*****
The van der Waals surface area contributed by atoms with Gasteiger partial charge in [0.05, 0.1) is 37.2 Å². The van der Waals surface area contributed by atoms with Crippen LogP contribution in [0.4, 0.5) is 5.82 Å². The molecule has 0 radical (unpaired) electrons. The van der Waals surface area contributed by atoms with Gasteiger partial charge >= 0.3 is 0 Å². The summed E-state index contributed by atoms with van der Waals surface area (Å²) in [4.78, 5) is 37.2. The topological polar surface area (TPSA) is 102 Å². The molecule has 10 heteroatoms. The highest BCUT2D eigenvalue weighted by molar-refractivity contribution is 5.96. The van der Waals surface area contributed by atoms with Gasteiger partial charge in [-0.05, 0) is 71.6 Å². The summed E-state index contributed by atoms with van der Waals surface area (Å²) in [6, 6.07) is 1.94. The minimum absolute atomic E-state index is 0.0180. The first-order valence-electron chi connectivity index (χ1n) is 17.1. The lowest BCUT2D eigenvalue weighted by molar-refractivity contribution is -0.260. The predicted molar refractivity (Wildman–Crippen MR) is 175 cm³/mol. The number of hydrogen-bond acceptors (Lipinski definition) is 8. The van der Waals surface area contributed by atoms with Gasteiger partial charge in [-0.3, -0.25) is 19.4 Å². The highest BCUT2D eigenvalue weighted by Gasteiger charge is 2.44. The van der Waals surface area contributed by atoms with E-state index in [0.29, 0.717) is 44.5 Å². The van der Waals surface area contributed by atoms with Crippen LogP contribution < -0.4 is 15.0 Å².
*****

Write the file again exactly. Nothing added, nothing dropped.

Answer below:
The van der Waals surface area contributed by atoms with Gasteiger partial charge in [0.05, 0.1) is 37.2 Å². The van der Waals surface area contributed by atoms with Crippen LogP contribution in [0.4, 0.5) is 5.82 Å². The molecule has 0 radical (unpaired) electrons. The van der Waals surface area contributed by atoms with Gasteiger partial charge >= 0.3 is 0 Å². The summed E-state index contributed by atoms with van der Waals surface area (Å²) in [4.78, 5) is 37.2. The topological polar surface area (TPSA) is 102 Å². The molecule has 10 heteroatoms. The highest BCUT2D eigenvalue weighted by molar-refractivity contribution is 5.96. The van der Waals surface area contributed by atoms with Gasteiger partial charge in [-0.05, 0) is 71.6 Å². The summed E-state index contributed by atoms with van der Waals surface area (Å²) in [6, 6.07) is 1.94. The minimum absolute atomic E-state index is 0.0180. The first-order valence-electron chi connectivity index (χ1n) is 17.1. The lowest BCUT2D eigenvalue weighted by molar-refractivity contribution is -0.260. The predicted molar refractivity (Wildman–Crippen MR) is 175 cm³/mol. The number of hydrogen-bond acceptors (Lipinski definition) is 8. The van der Waals surface area contributed by atoms with Gasteiger partial charge in [-0.3, -0.25) is 19.4 Å². The highest BCUT2D eigenvalue weighted by Gasteiger charge is 2.44. The van der Waals surface area contributed by atoms with E-state index in [0.29, 0.717) is 44.5 Å². The van der Waals surface area contributed by atoms with Crippen LogP contribution < -0.4 is 15.0 Å².